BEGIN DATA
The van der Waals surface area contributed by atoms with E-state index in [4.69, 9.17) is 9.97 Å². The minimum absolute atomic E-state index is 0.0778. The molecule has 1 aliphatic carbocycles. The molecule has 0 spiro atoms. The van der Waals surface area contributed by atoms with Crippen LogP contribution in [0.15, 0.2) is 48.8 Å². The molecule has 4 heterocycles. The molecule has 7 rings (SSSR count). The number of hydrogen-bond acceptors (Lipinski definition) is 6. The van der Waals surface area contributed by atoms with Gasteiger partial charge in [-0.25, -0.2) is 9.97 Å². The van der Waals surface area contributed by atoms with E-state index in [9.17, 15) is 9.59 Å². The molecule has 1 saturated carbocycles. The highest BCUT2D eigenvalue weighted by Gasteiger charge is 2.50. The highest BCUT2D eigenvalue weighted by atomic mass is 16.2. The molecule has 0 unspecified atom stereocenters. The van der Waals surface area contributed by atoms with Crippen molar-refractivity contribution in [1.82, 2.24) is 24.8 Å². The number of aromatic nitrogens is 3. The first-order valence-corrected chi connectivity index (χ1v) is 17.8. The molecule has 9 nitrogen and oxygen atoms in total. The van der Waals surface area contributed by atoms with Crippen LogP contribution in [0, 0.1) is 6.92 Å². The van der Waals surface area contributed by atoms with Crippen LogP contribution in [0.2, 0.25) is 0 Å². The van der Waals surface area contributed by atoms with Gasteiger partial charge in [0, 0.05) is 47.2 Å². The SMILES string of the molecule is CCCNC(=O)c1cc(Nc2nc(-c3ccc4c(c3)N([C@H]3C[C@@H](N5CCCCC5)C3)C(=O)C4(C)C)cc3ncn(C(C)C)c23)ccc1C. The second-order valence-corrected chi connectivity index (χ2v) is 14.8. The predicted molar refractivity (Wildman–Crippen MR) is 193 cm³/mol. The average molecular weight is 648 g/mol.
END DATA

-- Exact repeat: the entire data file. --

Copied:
The van der Waals surface area contributed by atoms with E-state index in [4.69, 9.17) is 9.97 Å². The minimum absolute atomic E-state index is 0.0778. The molecule has 1 aliphatic carbocycles. The molecule has 0 spiro atoms. The van der Waals surface area contributed by atoms with Crippen LogP contribution in [0.15, 0.2) is 48.8 Å². The molecule has 4 heterocycles. The molecule has 7 rings (SSSR count). The number of hydrogen-bond acceptors (Lipinski definition) is 6. The van der Waals surface area contributed by atoms with Gasteiger partial charge in [-0.25, -0.2) is 9.97 Å². The van der Waals surface area contributed by atoms with E-state index in [9.17, 15) is 9.59 Å². The molecule has 1 saturated carbocycles. The highest BCUT2D eigenvalue weighted by Gasteiger charge is 2.50. The highest BCUT2D eigenvalue weighted by atomic mass is 16.2. The molecule has 0 unspecified atom stereocenters. The van der Waals surface area contributed by atoms with Crippen molar-refractivity contribution in [1.82, 2.24) is 24.8 Å². The number of aromatic nitrogens is 3. The first-order valence-corrected chi connectivity index (χ1v) is 17.8. The molecule has 9 nitrogen and oxygen atoms in total. The van der Waals surface area contributed by atoms with Crippen LogP contribution in [0, 0.1) is 6.92 Å². The van der Waals surface area contributed by atoms with Crippen LogP contribution in [0.2, 0.25) is 0 Å². The van der Waals surface area contributed by atoms with Gasteiger partial charge in [0, 0.05) is 47.2 Å². The SMILES string of the molecule is CCCNC(=O)c1cc(Nc2nc(-c3ccc4c(c3)N([C@H]3C[C@@H](N5CCCCC5)C3)C(=O)C4(C)C)cc3ncn(C(C)C)c23)ccc1C. The second-order valence-corrected chi connectivity index (χ2v) is 14.8. The predicted molar refractivity (Wildman–Crippen MR) is 193 cm³/mol. The average molecular weight is 648 g/mol.